I’ve spent a good deal of yesterday and today assigning functions to the 407 hyphenated words. I’ve also beaten myself up a bit for not preserving the inflected forms of the words on my spreadsheet and went back to re-capture that information. Then there was that little capitalization inconsistency problem. I know, I could have asked Tech Support to make the script I was using case-insensitive, but I hate to bother them too many times per week. On the Big Plus side, I discovered ConvertCase.net for all your Latin alphabet capitalization needs!
Sorry, I’m nattering.
In the course of labeling the functions of words, I found a big old whack of natural landscape descriptions, “bee-pastures”, “fir-trees”, and similar. Let’s look at the graph!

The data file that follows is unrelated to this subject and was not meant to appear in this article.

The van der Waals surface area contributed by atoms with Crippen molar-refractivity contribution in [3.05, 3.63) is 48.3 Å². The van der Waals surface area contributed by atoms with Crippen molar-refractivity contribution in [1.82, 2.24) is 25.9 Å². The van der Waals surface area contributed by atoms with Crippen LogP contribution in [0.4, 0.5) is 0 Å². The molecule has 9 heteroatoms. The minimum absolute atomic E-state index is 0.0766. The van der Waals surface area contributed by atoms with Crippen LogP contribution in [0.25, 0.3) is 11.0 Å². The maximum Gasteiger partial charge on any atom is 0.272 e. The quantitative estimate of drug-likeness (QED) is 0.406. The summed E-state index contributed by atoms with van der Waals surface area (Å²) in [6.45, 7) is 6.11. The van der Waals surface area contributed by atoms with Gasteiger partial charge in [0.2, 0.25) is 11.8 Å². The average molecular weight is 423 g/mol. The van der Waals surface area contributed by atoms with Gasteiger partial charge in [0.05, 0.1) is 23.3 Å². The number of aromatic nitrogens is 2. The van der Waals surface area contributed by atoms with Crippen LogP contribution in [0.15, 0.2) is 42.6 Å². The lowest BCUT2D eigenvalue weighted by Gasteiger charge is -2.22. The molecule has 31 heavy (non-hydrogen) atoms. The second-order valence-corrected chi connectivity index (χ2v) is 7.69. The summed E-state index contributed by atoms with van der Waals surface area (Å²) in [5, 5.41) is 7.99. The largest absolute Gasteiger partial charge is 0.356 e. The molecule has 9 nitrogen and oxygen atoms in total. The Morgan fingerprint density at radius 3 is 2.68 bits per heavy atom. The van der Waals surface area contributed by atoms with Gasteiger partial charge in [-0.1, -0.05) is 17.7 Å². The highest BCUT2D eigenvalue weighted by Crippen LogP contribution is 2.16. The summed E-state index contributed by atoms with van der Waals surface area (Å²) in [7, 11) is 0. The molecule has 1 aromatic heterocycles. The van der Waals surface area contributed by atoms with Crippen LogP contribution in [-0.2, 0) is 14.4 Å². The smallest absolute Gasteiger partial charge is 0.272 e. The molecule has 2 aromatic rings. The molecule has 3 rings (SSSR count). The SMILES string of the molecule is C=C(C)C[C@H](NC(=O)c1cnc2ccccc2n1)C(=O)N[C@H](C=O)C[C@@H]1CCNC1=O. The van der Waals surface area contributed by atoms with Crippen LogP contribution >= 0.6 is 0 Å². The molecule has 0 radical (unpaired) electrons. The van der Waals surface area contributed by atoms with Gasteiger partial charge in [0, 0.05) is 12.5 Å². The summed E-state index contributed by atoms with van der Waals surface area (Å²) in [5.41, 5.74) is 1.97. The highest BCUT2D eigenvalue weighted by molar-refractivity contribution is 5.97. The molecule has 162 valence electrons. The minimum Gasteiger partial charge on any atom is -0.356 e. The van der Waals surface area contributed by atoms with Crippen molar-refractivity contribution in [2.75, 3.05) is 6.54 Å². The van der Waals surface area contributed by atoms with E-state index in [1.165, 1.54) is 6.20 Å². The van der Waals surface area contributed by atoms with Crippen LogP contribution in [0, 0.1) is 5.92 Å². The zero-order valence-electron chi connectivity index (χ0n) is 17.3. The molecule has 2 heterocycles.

Do you like it? Descriptions in early Chapter 2, as Bilbo is leaving his home territory; very few descriptions in the dark of the goblins’ and Gollum’s caverns until the side-passages and similar formations on Bilbo’s way out; a steep peak for the “pine-needles”, “forest-gloom”, “forest-silence”, and “sea-sighing”, all of paragraph 6.045, as we leapt out of the “frying-pan”.
Landscape words taper off as we see Bilbo at a loss for words to describe Mirkwood, then suddenly, Smaug discovers the theft of the cup! We take the dragon’s perspective as he shakes the mountain-roots, exits the mountain-palace, settles on the mountain-top, licks the mountain-sides with flame, and leaves rock-shadows dancing in paragraphs [12.021] through [12.032]. Finally, during the battle-scenes of Chapter 17, there is no looking about at the landscape: that pleasure can only resume in Chapter 18, The Return Journey.